We monitor the configuration of poly-L-lysine proteins using vibrational resonances at 6 µm (1667 cm^-1) by employing a broadband femtosecond solid-state laser for micro-FTIR spectroscopy. This laser system allows for detection of minute amounts of proteins due to a several orders of magnitude higher brilliance compared to standard FTIR light sources such as globars. Thus, absorption signals as small as 0.5% can be detected without averaging, compared to 6.4% using a globar, at a spatial resolution as small as 10x10 µm^2.
Our light source is based on a 98 fs, Yb-doped pump laser at 73 MHz repetition rate, providing 2.5 W average power. By pumping a fiber-feedback optical parametric oscillator (ffOPO) and a post-amplifier, signal and idler beams spanning from 1.33 – 2.0 and 2.1 – 4.6 µm are generated. The tuning range is extended to 8 µm by difference frequency generation between the signal and idler beams and can be further extended by using a pump laser with higher output power.
At 7 µm excellent long-term wavelength stability with fluctuations smaller than 0.1% rms measured over 9 hours is observed, without applying electronic stabilization. This is due to the combination of a ffOPO with a post-amplifier and is distinctly superior over other systems based on free-space OPOs.
Protein sensing is conducted by applying resonant surface-enhanced infrared absorption (SEIRA) spectroscopy, using a single gold nanoantenna. To the best of our knowledge, this is the first demonstration of resonant SEIRA spectroscopy using a single nanoantenna with a laser system as light source.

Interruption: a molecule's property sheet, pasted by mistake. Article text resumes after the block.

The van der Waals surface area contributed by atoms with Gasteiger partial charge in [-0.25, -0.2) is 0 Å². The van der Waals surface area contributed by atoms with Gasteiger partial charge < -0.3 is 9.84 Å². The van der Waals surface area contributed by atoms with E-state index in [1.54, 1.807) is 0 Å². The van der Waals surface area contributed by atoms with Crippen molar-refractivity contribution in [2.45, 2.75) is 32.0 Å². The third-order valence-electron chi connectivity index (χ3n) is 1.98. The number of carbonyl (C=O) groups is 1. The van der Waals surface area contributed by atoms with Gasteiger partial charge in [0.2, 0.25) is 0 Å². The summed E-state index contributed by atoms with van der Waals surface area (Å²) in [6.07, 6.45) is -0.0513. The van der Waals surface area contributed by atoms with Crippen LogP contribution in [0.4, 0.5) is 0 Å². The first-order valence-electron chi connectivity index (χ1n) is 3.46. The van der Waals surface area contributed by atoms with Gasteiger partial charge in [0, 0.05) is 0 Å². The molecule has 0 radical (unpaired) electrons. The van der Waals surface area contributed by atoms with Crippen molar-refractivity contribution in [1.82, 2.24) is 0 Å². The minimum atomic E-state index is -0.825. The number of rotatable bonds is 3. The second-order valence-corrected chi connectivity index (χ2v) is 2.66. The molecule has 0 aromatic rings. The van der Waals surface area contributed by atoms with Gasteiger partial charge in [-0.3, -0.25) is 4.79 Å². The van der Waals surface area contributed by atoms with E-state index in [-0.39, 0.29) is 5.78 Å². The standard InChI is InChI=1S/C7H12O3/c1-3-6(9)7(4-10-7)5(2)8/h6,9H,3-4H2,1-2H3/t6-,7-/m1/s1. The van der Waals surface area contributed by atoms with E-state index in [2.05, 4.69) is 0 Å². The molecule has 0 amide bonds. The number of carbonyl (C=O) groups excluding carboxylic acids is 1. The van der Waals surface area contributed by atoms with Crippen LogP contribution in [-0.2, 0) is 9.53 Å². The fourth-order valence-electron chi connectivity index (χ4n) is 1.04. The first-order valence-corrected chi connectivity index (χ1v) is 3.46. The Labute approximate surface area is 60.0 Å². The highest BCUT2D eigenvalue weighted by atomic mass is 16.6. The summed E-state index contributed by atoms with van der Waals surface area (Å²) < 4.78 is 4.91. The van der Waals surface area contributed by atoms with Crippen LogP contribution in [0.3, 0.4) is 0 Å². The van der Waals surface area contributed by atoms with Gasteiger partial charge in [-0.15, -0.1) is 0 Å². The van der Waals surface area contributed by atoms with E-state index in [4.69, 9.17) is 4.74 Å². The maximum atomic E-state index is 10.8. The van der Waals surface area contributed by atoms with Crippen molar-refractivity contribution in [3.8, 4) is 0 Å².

A key challenge for the development of active plasmonic nanodevices is the lack of materials with fully controllable
plasmonic properties. In this work, we demonstrate that a plasmonic resonance in top-down nanofabricated yttrium
antennas can be completely and reversibly turned on and off using hydrogen exposure. We fabricate arrays of yttrium
nanorods and optically observe in extinction spectra the hydrogen-induced phase transition between the metallic yttrium
dihydride and the insulating trihydride. Whereas the yttrium dihydride nanostructures exhibit a pronounced particle
plasmon resonance, the transition to yttrium trihydride leads to a complete vanishing of the resonant behavior. The
plasmonic resonance in the dihydride state can be tuned over a wide wavelength range by simply varying the size of the
nanostructures. Furthermore, we develop an analytical diffusion model to explain the temporal behaviour of the
hydrogen loading and unloading process observed in our experiments and gain information about the thermodynamics of
our device. Thus, our nanorod system serves as a versatile basic building block for active plasmonic devices ranging
from switchable perfect absorbers to active local heating control elements.
Metal nanowires with proper length give strong antenna-like plasmonic resonances in the infrared. Their resonance
spectrum is a sensitive measure not only of their geometry but also of their conductivity as we will show for lead